By 2011, she had redesigned the website, creating a complete online store.

She writes extensively on the website on issues relating to the Enzi chair, such as families eating meals together and not sitting around a TV looking passively at the screen.

She says: “I believe it’s important that every member of a family can discuss their day, sharing highlights and asking for help with problems.

“If this is done from the time a baby can sit in a highchair, you create a sense of support, encouragement and love that remains with your child for life.”

A chair that enables a child to sit as an equal opens up possibilities for other interactions, such as playing games, drawing, painting and doing homework together.

Now Gakuo, whose business plan was judged the best in her Goldman Sachs 10?000 Women Certificate Programme at the Gordon Institute of Business Science (Gibs), has to decide whether to expand by selling her product to retail outlets or by sticking to her online store.

“My mentor at Gibs suggested I look into manufacturing but for now I am happy to stick to distribution and plan to move into Zambia, Mozambique and Namibia,” says the plucky young mum.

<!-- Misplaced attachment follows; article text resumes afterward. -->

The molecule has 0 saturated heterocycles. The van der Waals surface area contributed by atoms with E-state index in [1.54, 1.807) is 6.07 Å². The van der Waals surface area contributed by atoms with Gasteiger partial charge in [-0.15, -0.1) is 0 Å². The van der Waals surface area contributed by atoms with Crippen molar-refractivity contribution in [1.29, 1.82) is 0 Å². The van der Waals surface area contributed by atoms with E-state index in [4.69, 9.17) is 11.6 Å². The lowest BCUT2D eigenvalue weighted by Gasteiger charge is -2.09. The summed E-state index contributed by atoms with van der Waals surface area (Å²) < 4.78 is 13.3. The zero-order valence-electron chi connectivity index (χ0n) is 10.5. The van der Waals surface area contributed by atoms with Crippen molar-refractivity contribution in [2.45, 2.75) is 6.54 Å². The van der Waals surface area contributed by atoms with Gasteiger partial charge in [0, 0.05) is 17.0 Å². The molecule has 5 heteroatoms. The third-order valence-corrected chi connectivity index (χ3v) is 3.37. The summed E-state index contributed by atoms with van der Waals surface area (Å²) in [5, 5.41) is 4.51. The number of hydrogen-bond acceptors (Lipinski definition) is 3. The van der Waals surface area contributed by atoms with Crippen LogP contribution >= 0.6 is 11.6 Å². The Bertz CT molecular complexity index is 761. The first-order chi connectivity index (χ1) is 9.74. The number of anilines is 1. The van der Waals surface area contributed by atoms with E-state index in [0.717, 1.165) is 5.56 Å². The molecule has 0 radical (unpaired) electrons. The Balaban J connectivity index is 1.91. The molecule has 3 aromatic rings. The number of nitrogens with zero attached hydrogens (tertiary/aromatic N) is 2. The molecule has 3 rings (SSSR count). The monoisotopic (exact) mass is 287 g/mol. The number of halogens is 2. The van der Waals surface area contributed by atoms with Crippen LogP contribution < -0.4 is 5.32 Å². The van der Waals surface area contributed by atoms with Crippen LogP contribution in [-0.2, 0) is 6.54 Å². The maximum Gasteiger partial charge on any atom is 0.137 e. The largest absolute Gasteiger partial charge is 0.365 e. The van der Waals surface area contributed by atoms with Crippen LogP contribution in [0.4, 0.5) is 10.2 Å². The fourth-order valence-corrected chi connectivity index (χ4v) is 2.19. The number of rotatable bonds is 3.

She is the fifth child of a Kenyan mother who worked as a supermarket cashier while also running a fruit and vegetable stall on a busy Nairobi street. Her father was a civil servant for the Nairobi city council.

When Gakuo’s older sister moved to Joburg, she followed, studying at Damelin College and eventually working in events management. She moved to Essex in England to be with her husband as he studied for his master’s degree, and she fell pregnant on their return to Joburg.

Today, Gakuo and The Enzi Chair are featured increasingly in magazines. She recently had a stand at a baby expo in Joburg and travels the country promoting her product.

Join the conversation! encourages commentary submitted via MyNews24. Contributions of 200 words or more will be considered for publication.

We reserve editorial discretion to decide what will be published.
Read our comments policy for guidelines on contributions. publishes all comments posted on articles provided that they adhere to our Comments Policy. Should you wish to report a comment for editorial review, please do so by clicking the 'Report Comment' button to the right of each comment.

Comment on this story
Comments have been closed for this article.

Inside News24

Traffic Alerts
There are new stories on the homepage. Click here to see them.


Create Profile

Creating your profile will enable you to submit photos and stories to get published on News24.

Please provide a username for your profile page:

This username must be unique, cannot be edited and will be used in the URL to your profile page across the entire network.


Location Settings

News24 allows you to edit the display of certain components based on a location. If you wish to personalise the page based on your preferences, please select a location for each component and click "Submit" in order for the changes to take affect.

Facebook Sign-In

Hi News addict,

Join the News24 Community to be involved in breaking the news.

Log in with Facebook to comment and personalise news, weather and listings.